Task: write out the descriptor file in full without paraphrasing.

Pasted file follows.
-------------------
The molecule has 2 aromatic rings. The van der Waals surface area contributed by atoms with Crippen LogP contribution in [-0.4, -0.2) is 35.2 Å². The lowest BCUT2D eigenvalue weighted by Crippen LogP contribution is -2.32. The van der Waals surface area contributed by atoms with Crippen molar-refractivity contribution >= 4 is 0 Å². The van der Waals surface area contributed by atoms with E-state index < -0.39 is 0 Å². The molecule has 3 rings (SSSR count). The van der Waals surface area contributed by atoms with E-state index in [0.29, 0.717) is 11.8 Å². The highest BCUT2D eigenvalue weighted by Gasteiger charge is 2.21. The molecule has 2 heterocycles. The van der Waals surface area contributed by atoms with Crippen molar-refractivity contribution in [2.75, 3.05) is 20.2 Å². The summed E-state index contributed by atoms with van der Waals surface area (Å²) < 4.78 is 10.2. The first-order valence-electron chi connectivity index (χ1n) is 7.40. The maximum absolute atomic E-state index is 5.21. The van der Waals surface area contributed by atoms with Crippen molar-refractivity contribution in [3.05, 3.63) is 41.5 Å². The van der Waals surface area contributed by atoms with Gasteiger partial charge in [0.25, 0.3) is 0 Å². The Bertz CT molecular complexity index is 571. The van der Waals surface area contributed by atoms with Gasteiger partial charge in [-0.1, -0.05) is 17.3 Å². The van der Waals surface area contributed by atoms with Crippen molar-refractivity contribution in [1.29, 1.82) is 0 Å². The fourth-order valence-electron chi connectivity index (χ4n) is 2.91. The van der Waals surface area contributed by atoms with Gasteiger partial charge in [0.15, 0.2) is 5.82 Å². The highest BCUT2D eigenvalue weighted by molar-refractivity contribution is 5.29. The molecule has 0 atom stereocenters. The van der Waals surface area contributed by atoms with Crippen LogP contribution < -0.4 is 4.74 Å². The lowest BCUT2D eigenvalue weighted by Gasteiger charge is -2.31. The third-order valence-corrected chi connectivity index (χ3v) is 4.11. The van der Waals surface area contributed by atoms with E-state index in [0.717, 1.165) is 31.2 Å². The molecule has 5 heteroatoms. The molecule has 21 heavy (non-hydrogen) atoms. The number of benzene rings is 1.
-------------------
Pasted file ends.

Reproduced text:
The molecule has 2 aromatic rings. The van der Waals surface area contributed by atoms with Crippen LogP contribution in [-0.4, -0.2) is 35.2 Å². The lowest BCUT2D eigenvalue weighted by Crippen LogP contribution is -2.32. The van der Waals surface area contributed by atoms with Crippen molar-refractivity contribution >= 4 is 0 Å². The van der Waals surface area contributed by atoms with E-state index < -0.39 is 0 Å². The molecule has 3 rings (SSSR count). The van der Waals surface area contributed by atoms with E-state index in [0.29, 0.717) is 11.8 Å². The highest BCUT2D eigenvalue weighted by Gasteiger charge is 2.21. The molecule has 2 heterocycles. The van der Waals surface area contributed by atoms with Crippen molar-refractivity contribution in [2.75, 3.05) is 20.2 Å². The summed E-state index contributed by atoms with van der Waals surface area (Å²) < 4.78 is 10.2. The first-order valence-electron chi connectivity index (χ1n) is 7.40. The maximum absolute atomic E-state index is 5.21. The van der Waals surface area contributed by atoms with Crippen molar-refractivity contribution in [3.05, 3.63) is 41.5 Å². The van der Waals surface area contributed by atoms with Gasteiger partial charge in [0.25, 0.3) is 0 Å². The Bertz CT molecular complexity index is 571. The van der Waals surface area contributed by atoms with Gasteiger partial charge in [-0.1, -0.05) is 17.3 Å². The van der Waals surface area contributed by atoms with Crippen molar-refractivity contribution in [1.29, 1.82) is 0 Å². The fourth-order valence-electron chi connectivity index (χ4n) is 2.91. The van der Waals surface area contributed by atoms with Gasteiger partial charge in [0.15, 0.2) is 5.82 Å². The highest BCUT2D eigenvalue weighted by molar-refractivity contribution is 5.29. The molecule has 0 atom stereocenters. The van der Waals surface area contributed by atoms with Crippen LogP contribution < -0.4 is 4.74 Å². The lowest BCUT2D eigenvalue weighted by Gasteiger charge is -2.31. The third-order valence-corrected chi connectivity index (χ3v) is 4.11. The van der Waals surface area contributed by atoms with E-state index in [0.717, 1.165) is 31.2 Å². The molecule has 5 heteroatoms. The molecule has 21 heavy (non-hydrogen) atoms. The number of benzene rings is 1.